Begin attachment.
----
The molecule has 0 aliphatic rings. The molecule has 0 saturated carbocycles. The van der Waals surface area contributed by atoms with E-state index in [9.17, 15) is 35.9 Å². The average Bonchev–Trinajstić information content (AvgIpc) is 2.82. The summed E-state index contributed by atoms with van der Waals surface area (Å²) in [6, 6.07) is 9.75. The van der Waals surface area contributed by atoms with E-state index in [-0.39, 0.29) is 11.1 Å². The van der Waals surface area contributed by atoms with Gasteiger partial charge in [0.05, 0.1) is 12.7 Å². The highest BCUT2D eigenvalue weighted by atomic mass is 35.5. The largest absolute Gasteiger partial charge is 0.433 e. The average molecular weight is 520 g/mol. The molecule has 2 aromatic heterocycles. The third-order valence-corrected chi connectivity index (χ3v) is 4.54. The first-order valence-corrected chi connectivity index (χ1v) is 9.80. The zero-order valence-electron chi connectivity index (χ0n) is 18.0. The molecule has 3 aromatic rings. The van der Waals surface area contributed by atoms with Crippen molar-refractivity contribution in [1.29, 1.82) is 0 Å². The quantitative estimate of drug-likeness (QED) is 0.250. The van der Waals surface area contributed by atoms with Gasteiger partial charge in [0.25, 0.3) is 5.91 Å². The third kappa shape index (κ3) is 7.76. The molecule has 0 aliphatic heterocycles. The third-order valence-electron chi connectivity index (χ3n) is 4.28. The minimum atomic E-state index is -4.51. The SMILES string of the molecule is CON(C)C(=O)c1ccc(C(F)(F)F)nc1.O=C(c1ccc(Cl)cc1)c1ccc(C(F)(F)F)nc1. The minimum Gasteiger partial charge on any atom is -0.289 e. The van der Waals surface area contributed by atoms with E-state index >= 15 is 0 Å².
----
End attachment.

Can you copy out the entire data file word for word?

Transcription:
The molecule has 0 aliphatic rings. The molecule has 0 saturated carbocycles. The van der Waals surface area contributed by atoms with E-state index in [9.17, 15) is 35.9 Å². The average Bonchev–Trinajstić information content (AvgIpc) is 2.82. The summed E-state index contributed by atoms with van der Waals surface area (Å²) in [6, 6.07) is 9.75. The van der Waals surface area contributed by atoms with E-state index in [-0.39, 0.29) is 11.1 Å². The van der Waals surface area contributed by atoms with Gasteiger partial charge in [0.05, 0.1) is 12.7 Å². The highest BCUT2D eigenvalue weighted by atomic mass is 35.5. The largest absolute Gasteiger partial charge is 0.433 e. The average molecular weight is 520 g/mol. The molecule has 2 aromatic heterocycles. The third-order valence-corrected chi connectivity index (χ3v) is 4.54. The first-order valence-corrected chi connectivity index (χ1v) is 9.80. The zero-order valence-electron chi connectivity index (χ0n) is 18.0. The molecule has 3 aromatic rings. The van der Waals surface area contributed by atoms with Crippen molar-refractivity contribution in [1.29, 1.82) is 0 Å². The quantitative estimate of drug-likeness (QED) is 0.250. The van der Waals surface area contributed by atoms with Gasteiger partial charge in [0.25, 0.3) is 5.91 Å². The third kappa shape index (κ3) is 7.76. The molecule has 0 aliphatic heterocycles. The third-order valence-electron chi connectivity index (χ3n) is 4.28. The minimum atomic E-state index is -4.51. The SMILES string of the molecule is CON(C)C(=O)c1ccc(C(F)(F)F)nc1.O=C(c1ccc(Cl)cc1)c1ccc(C(F)(F)F)nc1. The minimum Gasteiger partial charge on any atom is -0.289 e. The van der Waals surface area contributed by atoms with E-state index >= 15 is 0 Å².